I've recently started gardening on my small balcony, finally.
It's lovely to see little green plants growing from tiny seeds and all, but sometimes I forget to water my plants because I just can't be bothered. Since there's no water source on my balcony, I have to bring water from either the kitchen or bathroom sink to the balcony, and more often than not, end up splashing water all over the living room floor and sofa.
The many other rain water collector instructables on the site are awesome and all... when you have a huge house, lawn, garden, and the works. Oh, and a bunch of tools and fancy gadgets. But, have you seen the size of the 55-gallon drums in real life? The only drums that are going to fit in my tiny NYC apartment are from Rock Band.
So, after being frustrated with the mass of plastic waste from take-out, I came up with a no-frills, primitive, and extremely easy solution to a natural water source on my balcony.
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Step 1: Supplies
The supplies are free, because you probably have it lying around at home already. The containers are from many take-out orders of noodles and soups. If you don't have these types of quart containers, you can just use any kind of container with lids, like large yogurt tubs, old Tupperware, or even snack tubs (yes, you cheese ball snackers!).
Clean thoroughly with soap, and wait for rain. (Sorry, there are no substitutes for rain.)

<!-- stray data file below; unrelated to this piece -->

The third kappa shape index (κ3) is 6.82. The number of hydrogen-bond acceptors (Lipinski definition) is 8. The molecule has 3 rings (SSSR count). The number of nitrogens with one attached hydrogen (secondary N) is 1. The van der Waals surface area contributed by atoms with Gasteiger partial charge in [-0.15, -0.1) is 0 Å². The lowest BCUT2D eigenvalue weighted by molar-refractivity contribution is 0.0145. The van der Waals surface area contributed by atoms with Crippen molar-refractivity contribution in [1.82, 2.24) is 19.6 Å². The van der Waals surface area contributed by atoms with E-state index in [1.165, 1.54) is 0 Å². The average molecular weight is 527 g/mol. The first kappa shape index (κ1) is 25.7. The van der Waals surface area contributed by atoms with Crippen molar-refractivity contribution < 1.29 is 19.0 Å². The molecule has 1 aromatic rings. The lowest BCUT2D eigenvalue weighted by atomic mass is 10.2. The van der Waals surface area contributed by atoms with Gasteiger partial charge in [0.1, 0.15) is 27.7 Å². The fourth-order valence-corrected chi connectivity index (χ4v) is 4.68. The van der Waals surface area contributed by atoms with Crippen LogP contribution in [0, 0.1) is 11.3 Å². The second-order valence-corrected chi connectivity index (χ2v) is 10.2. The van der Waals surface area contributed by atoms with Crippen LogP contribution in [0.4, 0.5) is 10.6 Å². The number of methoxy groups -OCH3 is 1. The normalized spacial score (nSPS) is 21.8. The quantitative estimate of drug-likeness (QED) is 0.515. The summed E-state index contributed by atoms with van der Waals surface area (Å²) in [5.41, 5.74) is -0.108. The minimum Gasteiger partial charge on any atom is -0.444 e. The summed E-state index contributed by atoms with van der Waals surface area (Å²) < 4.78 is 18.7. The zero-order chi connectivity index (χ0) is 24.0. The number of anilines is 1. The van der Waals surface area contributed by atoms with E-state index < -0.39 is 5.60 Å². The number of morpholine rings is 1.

- plastic quart containers
- plastic quart container lids
Step 2: Collection
When there's rain, line your containers underneath the points of heaviest rainfall to collect water. Since my balcony has a cover, the rain falls mostly near the railing.
Wait for your container to fill up, then cover tightly with lid. You need to cover the water because still water is a breeding ground for mosquitoes. This page will explain much better than I can.
And as for algae growing in the clear plastic containers, I've been using this rain water collection for the past month and have not encountered any problems. Since my collection is at such a small quantity, I use the water relatively quickly. Also, my northern-facing balcony gets little sun, and the water is kept in the corner, so this is probably why algae doesn't pose a problem for me.
If your balcony has no sunshade covering, or receives a lot of sun, you might have to either use dark colored containers, or keep them stored under a tarp, in a storage box, or even inside your apartment.
*Note: I also lined my plastic watering can under the sunshade to collect rain water. It's great because it can hold more water, but you do need to find something to cover the opening once it's filled. Or, if you're going to able to use all the water up right away, then go ahead and leave it uncovered. Either way, I'd suggest you try to use the water from the watering can before you use the container-stored water.
Step 3: Use
Store your rain water collection in a shaded area of the balcony. I keep it near my balcony door so I can just reach out and water my plants directly without even stepping outside.
Since my little plants aren't exactly Botanical Garden sized, the water I collect in 9 containers can last me for at least 2 weeks. If you have more/larger plants, you might have to eat take-out more often to collect even more rain water.
I hope you find this Instructable useful and start using that balcony of yours, no matter how big or little it is!
Happy collecting and gardening!